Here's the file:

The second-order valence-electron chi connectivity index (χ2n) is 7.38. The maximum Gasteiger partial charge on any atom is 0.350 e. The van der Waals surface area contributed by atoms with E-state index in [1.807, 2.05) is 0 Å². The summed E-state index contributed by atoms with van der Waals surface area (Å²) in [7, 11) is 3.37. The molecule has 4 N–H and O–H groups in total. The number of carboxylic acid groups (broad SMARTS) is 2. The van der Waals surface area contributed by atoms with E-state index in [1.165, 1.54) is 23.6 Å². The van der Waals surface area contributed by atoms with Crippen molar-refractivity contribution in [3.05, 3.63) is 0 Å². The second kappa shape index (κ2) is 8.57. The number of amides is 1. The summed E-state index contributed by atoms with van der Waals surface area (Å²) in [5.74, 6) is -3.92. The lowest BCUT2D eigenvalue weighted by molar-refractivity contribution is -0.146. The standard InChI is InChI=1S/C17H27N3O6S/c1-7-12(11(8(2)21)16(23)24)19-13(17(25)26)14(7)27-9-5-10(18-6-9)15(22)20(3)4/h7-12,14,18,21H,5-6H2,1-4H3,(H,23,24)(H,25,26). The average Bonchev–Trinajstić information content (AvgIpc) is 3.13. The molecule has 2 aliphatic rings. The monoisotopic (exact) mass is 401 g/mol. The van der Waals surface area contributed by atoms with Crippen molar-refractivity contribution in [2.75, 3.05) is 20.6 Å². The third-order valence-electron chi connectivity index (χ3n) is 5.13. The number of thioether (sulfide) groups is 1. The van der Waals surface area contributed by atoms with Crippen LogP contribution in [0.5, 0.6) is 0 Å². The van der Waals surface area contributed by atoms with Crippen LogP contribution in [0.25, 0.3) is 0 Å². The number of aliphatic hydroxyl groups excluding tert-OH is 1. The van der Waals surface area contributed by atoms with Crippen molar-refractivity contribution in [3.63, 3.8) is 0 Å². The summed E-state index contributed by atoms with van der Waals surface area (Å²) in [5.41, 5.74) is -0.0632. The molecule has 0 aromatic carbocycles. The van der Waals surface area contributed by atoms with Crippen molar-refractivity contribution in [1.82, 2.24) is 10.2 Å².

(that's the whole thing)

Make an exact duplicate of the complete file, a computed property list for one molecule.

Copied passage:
The second-order valence-electron chi connectivity index (χ2n) is 7.38. The maximum Gasteiger partial charge on any atom is 0.350 e. The van der Waals surface area contributed by atoms with E-state index in [1.807, 2.05) is 0 Å². The summed E-state index contributed by atoms with van der Waals surface area (Å²) in [7, 11) is 3.37. The molecule has 4 N–H and O–H groups in total. The number of carboxylic acid groups (broad SMARTS) is 2. The van der Waals surface area contributed by atoms with E-state index in [1.165, 1.54) is 23.6 Å². The van der Waals surface area contributed by atoms with Crippen molar-refractivity contribution in [3.05, 3.63) is 0 Å². The second kappa shape index (κ2) is 8.57. The number of amides is 1. The summed E-state index contributed by atoms with van der Waals surface area (Å²) in [5.74, 6) is -3.92. The lowest BCUT2D eigenvalue weighted by molar-refractivity contribution is -0.146. The standard InChI is InChI=1S/C17H27N3O6S/c1-7-12(11(8(2)21)16(23)24)19-13(17(25)26)14(7)27-9-5-10(18-6-9)15(22)20(3)4/h7-12,14,18,21H,5-6H2,1-4H3,(H,23,24)(H,25,26). The average Bonchev–Trinajstić information content (AvgIpc) is 3.13. The molecule has 2 aliphatic rings. The monoisotopic (exact) mass is 401 g/mol. The van der Waals surface area contributed by atoms with Crippen molar-refractivity contribution in [2.75, 3.05) is 20.6 Å². The third-order valence-electron chi connectivity index (χ3n) is 5.13. The number of thioether (sulfide) groups is 1. The van der Waals surface area contributed by atoms with Crippen LogP contribution in [0.5, 0.6) is 0 Å². The van der Waals surface area contributed by atoms with Crippen LogP contribution in [0.25, 0.3) is 0 Å². The number of aliphatic hydroxyl groups excluding tert-OH is 1. The van der Waals surface area contributed by atoms with Crippen molar-refractivity contribution in [3.63, 3.8) is 0 Å². The summed E-state index contributed by atoms with van der Waals surface area (Å²) in [5.41, 5.74) is -0.0632. The molecule has 0 aromatic carbocycles. The van der Waals surface area contributed by atoms with Crippen molar-refractivity contribution in [1.82, 2.24) is 10.2 Å².